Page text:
Demolition began May 25, 2016. The ambulance crew was temporarily relocated to Station 6 and the fire engine to Station 4.

Skoryi said the district wanted to make the new building look old to fit into historical downtown Lockport. Outside there are seven arches to represent the seven-arched bridge on Ninth Street, the apparatus room has bi-fold doors that replicate those found in an old firehouse, and instead of a flagpole, the flags are at an angle on the building.

Inside, it’s nothing but state-of-the-art dispatch systems with red LED lights and sign boards. The rooms are bigger, there are heated floors in the apparatus room, and there’s room for larger trucks and a diesel exhaust capture system.

The original Station 1 was located in the 100 block of East 10th Street from 1897 to 1902, then it relocated to the Adelman Garage from 1902 to 1937, and to the City of Lockport Building from 1938 to 1960, when the building was moved to its current location at 828 E. Ninth St.

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Lockport Township FPD news

Excerpts from the Herald-news.com:

A gas explosion the evening of Oct. 11 in Romeoville forced an evacuation of 24 residential units and injured two utility workers, one of whom could have died.

On Dec. 13, Liberty Mutual Insurance will present Lockport Township FPD Lt. Phil Hutto with a heroism award for his life-saving actions the night of Oct. 11.

Nicor Gas crews had been on the scene throughout the afternoon and evening in response to damage to a 2-inch gas line. Firefighters were standing by from 3:30 to 5:30 p.m. The explosion, however, occurred about 7 p.m. One resident was home at the time but escaped uninjured.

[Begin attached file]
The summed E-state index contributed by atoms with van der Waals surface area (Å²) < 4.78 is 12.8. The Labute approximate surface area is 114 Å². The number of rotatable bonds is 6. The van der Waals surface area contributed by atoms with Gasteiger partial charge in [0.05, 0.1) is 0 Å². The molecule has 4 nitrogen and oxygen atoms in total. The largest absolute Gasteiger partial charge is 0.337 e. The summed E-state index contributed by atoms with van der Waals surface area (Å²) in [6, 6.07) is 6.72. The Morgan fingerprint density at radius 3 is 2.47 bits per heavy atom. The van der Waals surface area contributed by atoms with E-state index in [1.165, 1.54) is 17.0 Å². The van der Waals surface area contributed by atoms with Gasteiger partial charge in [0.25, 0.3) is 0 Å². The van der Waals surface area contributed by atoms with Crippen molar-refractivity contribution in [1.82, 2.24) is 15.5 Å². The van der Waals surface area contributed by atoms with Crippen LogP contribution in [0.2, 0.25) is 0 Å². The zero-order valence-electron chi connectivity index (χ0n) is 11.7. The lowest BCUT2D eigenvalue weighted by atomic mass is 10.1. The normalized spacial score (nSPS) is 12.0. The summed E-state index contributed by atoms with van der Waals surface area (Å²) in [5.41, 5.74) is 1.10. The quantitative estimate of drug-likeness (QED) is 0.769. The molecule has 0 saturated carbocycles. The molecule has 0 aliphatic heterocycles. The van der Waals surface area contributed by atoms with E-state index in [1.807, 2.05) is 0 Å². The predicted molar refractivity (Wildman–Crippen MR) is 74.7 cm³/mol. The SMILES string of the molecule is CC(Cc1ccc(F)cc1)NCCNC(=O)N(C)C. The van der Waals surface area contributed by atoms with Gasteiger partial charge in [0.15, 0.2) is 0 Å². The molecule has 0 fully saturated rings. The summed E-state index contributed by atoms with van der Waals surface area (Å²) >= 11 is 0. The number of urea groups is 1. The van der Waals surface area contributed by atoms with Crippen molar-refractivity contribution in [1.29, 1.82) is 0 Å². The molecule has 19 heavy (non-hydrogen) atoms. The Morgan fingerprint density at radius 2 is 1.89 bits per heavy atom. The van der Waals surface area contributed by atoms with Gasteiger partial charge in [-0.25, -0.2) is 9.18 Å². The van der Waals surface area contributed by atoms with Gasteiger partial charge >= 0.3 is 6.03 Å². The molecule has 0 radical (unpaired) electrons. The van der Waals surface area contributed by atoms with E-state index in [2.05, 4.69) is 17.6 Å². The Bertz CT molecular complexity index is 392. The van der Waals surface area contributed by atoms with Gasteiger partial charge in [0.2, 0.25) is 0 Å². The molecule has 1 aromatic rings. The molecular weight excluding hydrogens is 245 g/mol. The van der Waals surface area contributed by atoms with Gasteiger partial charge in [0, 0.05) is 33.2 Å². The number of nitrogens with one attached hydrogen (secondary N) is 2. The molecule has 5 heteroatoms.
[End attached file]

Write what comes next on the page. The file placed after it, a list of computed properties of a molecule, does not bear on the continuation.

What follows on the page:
According to a description provided to Liberty Mutual by Lockport Township Fire Protection District, upon arrival, Hutto was performing a 360-degree assessment of the structure fire when he noticed two Nicor workers attempting to rescue a trapped co-worker under a section of a collapsed roof. Hutto dropped his air pack and entered the collapsed area to assist Nicor employees with the victim.

The victim was blue and gasping for air as the fire got closer. The three men were able to remove the victim from underneath the collapsed section of the roof and get him to the awaiting ambulance for patient care. He survived.

“It’s a pretty challenging situation to go in and do what Phil [Hutto] did,” Lockport Township Fire Protection District Chief David Skoryi said. “At the same time, the fire was rolling toward him quickly.”

Hutto said his father was a firefighter so he grew up around the profession. “I love coming to work,” said Hutto, who spends his off days with family, working as part-owner of a fire extinguisher company and teaching part-time at the Romeoville Fire Academy.

thanks Dan

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Lockport Township FPD news

Excerpts from theCookCountyrecord.com:

A state appeals court said that a former suburban fire chief will be allowed to draw his firefighter’s pension while still working for the same fire protection district he had led, because he doesn’t respond to fire calls.  The fire district’s pension board had incorrectly attempted to deny him his pension when the board determined the former chief had reentered service as a firefighter after the district hired him back on in the role of chief administrator.